Grimm Tales vs. Television: BeeWare

Episode the third of my Grimm Tales vs. Television! We are off to a far better start in the second half of 2017, as I have managed to put a post up two weeks in a row! Applause-worthy, I think.

The opening quote of episode 3, season 1 of Grimm had a brighter background, but a more painful-sounding intent:

Interestingly enough, the Grimm tale that I believe this episode to have been based on had no such quote within, nor anything remotely similar. The story I refer to from the Grimm Brothers is called quite simply “The Queen Bee,” wherein bees are a comparatively small part of the story. I hadn’t actually read this tale before having to look for it for this episode. Like most Grimm tales, the story was very short (3 pages), and not as, well…horribly violent and gross as some of the Grimm tales can be. I was lucky enough to have this story in the edition of the Grimm Brothers works that I have had since I was a child; The Complete Illustrated Stories of the Brothers Grimm, published by Chancellor Press in 1989. There are many editions of this book though; this one is one of my favourites and I am honestly quite tempted to buy it anyway!

To the point: the Grimm episode and the original Grimm Brothers stories are quite different, more so that the previous tales. In The Queen Bee, a young prince journeys from home in search of his two older brothers. Upon finding them, they travel together for a time, but the youngest brother has to continually prevent his older siblings from doing wrong unto the forest creatures. First, he saves an anthill from being knocked over for spite; second, he saves ducks from being caught and roasted for food; lastly, he saves a nest of bees from being smoked for the honey their nest contains. Eventually, the brothers stumble across a castle, wherein they find odd statues of men and horses, and a locked room containing an old man that does not speak. The old man provides food, and leads them to rooms so they may rest. In the morning, the eldest brother is set a task: to collect one thousand of the princess’ pearls, laying beneath moss on the forest floor. If he fails this task, he shall be turned to stone. Being able to collect only one hundred pearls in a day, he is turned to stone. The second brother is set the same task, and fails just the same: he collects only two hundred pearls. The third brother, seeing the futility of his task, weeps for his fate and that of his brothers. However, the ants that he had saved previously, seeing his plight, gathered and piled the pearls for him, and so he succeeded. The second task was to retrieve a key from the bottom of the lake: and the ducks, whose lives he had saved previously, dived for and retrieved the key for the young prince, and so he succeeded. The third and final task was to guess which of the three princesses, the old king’s daughters, was the youngest. His only clue was that before sleeping, all three had consumed something different: the youngest had consumed honey. The Queen bee, whose life had also been saved by the youngest prince, tasted the lips of all three maidens and remained upon the mouth of the youngest, and so the prince succeeded in his tasks. He married the princess, and in time became King in the old man’s stead.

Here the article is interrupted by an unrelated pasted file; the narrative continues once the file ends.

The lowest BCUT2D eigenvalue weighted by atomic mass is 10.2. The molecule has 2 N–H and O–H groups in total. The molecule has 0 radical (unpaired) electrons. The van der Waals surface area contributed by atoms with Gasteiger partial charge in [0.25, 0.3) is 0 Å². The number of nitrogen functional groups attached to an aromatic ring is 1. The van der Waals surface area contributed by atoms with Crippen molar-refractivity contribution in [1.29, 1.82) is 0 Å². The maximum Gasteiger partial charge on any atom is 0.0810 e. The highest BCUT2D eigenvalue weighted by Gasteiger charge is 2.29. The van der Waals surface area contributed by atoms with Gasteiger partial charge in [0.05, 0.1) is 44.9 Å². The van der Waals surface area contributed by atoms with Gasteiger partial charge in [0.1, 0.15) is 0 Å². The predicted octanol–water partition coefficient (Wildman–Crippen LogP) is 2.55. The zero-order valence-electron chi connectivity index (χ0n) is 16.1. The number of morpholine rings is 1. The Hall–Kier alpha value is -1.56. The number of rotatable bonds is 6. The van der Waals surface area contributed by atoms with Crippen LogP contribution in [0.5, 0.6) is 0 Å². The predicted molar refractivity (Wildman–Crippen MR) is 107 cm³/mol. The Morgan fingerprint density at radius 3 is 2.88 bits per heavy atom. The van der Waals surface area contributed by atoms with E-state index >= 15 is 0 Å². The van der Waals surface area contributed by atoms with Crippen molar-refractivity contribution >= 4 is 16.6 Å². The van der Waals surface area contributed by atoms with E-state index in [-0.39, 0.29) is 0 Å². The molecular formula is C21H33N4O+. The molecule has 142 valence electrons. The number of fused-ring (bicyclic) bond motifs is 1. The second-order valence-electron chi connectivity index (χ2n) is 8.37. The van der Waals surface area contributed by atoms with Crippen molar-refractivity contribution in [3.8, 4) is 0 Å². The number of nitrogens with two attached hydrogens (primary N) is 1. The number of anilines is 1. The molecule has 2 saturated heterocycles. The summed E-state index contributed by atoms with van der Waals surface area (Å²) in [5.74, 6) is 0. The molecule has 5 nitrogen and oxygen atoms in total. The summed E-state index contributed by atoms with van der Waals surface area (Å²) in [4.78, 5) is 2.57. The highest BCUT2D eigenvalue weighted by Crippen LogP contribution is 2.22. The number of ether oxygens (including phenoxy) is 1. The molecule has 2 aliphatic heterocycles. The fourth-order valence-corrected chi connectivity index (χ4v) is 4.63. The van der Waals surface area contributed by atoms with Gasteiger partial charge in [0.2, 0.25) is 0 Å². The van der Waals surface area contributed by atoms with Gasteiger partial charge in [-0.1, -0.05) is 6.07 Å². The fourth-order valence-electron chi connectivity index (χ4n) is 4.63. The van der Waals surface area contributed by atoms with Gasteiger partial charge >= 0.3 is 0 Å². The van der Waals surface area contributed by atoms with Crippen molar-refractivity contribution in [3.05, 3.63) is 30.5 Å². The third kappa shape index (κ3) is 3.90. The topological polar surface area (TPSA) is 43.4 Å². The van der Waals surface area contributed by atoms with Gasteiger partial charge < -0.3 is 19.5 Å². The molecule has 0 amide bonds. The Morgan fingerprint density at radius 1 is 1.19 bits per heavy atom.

The NBC episode of Grimm, BeeWare, is focused around bees: both creatures and Wesen.  However, that is around about where the similarities to the original story ends. In keeping with the theme of the show, which is more Supernatural meets Criminal Minds, the show revolves around a group of bees seeking revenge upon another species of Wesen for perceived wrongs done to them by that species. Bee venom is the murder weapon. As for all the other details, well…. Watch the show. All the same, considering what I would call the difficulty of trying to make bees, of all creatures, relevant to a supernatural crime drama, this episode is quite good. And again, I enjoyed reading the original tale and I look forward to reading more of the Grimm brothers’ tales in the future.

If you watch Grimm, or if you have any thoughts about this episode or the original tale, let me know in the comments or send me a message through the Contact Me page.


Main image credit: The Complete Illustrated Stories of The Grimm Brothers (1989) London: Chancellor Press, Octopus Books Ltd

Quote image credits: NBC’s Grimm


Categories: Fairy Tales, Grimm Brothers, Grimm Season 1, Grimm: Tales vs. Television

Tags: , , , , , , , , , ,

2 replies

  1. What a great idea comparing the two tales. I have watched some episodes of Grimm but to my shame I have not read the original tales. I need too x


    • Thanks! I didn’t start reading them until my late teens, and even now I haven’t read them all. This is my way of actually trying to make my way through them in a systemic fashion, while also watching a show I really enjoy 🙂


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